I don't have any major need for spreadsheets, so I'm definitely not inclined to buy some software for it. But there are a few little things for which I could use one and that is why it's great to see a free web application from Google that provides it.

I started to use Google Spreadsheets yesterday and found it very convenient and simple to use. It offers some basic functionality for now but that's ok since it's only a limited test. It can import and export XLS and CSV files at the moment, so I converted my few files from a simple text format into CSV and they were smoothly imported. The application looks quite slick. This is the first application from Google that looks a lot like a desktop application. It has menus near the top with similar items as a standard desktop application. There are buttons for the usual suspects; Cut, Copy, Paste, Undo and Redo. It has collaborative features to let multiple users edit the same file and provides a chat interface too. I haven't tried that yet. I'm looking forward to more such applications. I'm guessing that I'll use some of them while others I won't, picking and choosing depending on usage, usability and desktop alternative availability.

And now for the idle speculation part, which kinda builds on what I first read a long time ago. This new product makes me wonder that with the known and unknown components below their web applications, Google probably has a development platform for hosting applications on their infrastructure. I wonder if they would make it available to developers too. Let's call it the environment for Google Developers, or eGoD ;-). They could potentially let eGoD applications reside on the developer's own hardware, but they can't really fulfill their "mission to organize the world's information and make it universally accessible and useful" if it's not on their own infrastructure*. A reason for developers to let Google host their eGoD applications may be to guarantee good performance by utilizing a large scale distributed system that is managed and maintained by Google. Another reason would be that all eGoD applications would be "local" to each other and to Google services so if they wish to exchange information, they would be able to do so very efficiently. I've read time and again that infrastructure is one of Google's main strengths and I think that is absolutely true.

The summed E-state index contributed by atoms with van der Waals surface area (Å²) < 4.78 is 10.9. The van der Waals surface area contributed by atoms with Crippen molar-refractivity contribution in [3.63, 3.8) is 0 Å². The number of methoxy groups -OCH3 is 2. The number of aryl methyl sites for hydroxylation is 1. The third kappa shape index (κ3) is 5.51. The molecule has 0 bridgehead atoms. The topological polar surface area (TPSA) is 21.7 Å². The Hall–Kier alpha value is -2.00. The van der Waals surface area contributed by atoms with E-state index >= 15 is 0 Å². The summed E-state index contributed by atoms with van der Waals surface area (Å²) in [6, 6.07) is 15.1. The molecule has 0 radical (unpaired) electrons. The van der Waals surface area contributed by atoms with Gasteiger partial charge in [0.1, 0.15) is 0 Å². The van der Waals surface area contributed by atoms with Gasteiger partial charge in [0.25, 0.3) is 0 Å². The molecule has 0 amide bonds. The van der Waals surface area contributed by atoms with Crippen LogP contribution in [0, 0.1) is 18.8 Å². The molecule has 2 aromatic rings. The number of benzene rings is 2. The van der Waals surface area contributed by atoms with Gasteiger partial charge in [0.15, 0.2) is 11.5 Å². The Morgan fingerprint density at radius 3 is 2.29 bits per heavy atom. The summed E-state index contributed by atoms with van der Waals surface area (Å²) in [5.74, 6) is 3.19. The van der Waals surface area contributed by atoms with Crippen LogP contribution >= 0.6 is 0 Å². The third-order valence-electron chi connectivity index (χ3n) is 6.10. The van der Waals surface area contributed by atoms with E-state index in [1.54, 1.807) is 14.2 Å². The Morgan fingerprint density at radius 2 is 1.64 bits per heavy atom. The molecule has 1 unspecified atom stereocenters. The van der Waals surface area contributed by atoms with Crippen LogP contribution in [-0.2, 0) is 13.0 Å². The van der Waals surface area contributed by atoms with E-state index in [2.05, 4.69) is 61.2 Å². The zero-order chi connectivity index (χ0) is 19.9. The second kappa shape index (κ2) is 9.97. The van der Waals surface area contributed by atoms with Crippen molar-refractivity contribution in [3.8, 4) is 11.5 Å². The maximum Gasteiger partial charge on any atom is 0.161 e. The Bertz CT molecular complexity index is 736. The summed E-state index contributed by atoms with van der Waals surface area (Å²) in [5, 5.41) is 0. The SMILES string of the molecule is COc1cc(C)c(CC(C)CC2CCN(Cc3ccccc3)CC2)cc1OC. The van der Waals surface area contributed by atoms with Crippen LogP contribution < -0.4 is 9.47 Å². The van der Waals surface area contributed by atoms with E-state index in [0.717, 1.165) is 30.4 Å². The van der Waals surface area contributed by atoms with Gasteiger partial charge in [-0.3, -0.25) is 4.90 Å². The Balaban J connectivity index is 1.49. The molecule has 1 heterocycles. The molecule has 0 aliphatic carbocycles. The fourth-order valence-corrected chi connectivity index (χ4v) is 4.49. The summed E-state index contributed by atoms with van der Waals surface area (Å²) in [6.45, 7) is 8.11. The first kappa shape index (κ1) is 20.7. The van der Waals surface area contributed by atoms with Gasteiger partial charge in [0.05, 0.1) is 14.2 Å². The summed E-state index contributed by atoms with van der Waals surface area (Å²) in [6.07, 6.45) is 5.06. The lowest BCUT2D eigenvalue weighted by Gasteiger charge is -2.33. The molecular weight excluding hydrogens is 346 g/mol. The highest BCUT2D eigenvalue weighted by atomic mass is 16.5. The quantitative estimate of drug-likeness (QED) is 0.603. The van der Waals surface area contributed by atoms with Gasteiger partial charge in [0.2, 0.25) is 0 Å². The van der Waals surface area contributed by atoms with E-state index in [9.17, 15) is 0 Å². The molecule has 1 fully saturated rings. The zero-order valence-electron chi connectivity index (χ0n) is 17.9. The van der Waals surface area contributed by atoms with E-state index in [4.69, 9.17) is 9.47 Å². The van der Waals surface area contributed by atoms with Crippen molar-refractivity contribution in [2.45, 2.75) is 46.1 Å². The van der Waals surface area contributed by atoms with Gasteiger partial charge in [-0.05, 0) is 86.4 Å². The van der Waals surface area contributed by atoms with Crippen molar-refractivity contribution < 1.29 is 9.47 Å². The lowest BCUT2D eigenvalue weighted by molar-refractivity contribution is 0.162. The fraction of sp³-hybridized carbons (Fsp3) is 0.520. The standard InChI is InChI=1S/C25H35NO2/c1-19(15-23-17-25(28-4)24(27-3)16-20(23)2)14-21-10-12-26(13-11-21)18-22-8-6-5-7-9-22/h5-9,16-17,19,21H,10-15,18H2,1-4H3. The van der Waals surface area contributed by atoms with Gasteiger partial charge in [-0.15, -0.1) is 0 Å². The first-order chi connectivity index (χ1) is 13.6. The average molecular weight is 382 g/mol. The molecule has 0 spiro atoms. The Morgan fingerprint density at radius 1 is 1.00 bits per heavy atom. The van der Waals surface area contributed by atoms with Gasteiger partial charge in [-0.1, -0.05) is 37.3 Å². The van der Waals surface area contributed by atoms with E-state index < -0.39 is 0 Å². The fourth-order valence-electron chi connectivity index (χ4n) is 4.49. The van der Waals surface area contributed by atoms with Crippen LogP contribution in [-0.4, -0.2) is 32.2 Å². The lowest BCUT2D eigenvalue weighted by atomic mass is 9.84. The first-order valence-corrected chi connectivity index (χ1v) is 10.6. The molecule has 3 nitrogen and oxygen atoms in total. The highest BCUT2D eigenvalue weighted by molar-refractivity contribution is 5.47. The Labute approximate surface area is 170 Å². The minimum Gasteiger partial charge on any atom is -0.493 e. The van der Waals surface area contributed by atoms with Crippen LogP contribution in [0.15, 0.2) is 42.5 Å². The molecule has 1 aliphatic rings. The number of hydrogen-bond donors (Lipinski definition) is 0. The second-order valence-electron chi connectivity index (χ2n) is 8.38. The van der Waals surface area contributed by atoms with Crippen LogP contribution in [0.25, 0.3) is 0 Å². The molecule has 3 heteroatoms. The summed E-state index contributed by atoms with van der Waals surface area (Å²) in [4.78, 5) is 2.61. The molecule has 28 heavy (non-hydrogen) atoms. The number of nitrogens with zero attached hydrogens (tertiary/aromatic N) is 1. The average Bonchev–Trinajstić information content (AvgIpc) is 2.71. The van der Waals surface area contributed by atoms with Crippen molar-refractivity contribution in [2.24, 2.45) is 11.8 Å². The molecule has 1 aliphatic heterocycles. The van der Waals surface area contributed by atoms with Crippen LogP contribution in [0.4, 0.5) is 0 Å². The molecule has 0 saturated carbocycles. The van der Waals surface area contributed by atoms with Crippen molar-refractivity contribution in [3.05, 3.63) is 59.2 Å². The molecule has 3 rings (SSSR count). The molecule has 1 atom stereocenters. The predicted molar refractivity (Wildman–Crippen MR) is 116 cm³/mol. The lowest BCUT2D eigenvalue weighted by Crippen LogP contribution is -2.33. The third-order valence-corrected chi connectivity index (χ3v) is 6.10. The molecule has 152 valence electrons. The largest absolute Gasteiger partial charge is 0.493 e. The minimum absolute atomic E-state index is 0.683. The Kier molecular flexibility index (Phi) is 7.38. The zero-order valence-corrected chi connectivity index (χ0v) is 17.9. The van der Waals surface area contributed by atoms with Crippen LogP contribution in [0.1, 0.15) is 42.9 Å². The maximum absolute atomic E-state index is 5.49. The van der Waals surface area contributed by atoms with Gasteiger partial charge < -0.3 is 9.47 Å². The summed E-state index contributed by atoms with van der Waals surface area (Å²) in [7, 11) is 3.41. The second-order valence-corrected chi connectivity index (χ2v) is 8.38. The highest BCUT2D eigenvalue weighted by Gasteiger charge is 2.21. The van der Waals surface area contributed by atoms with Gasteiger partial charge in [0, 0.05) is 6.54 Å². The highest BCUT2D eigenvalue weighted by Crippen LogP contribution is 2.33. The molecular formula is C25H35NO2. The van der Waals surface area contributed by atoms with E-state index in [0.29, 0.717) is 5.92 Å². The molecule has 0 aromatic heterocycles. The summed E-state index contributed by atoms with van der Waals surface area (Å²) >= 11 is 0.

A Google branded word processor based on Writely will surely come out soon. I don't know if these applications are the beginning of a challenge to Microsoft Office, at least not until the technologies and interfaces are more mature. However they demonstrate the capability of this imaginary eGoD platform. Such a development and hosting environment is bound to be disruptive in the desktop application ecosphere. Google may go after a big slice of the pie with Office, leaving the niche products to the small developers. Just like Microsoft did with their platform, Windows.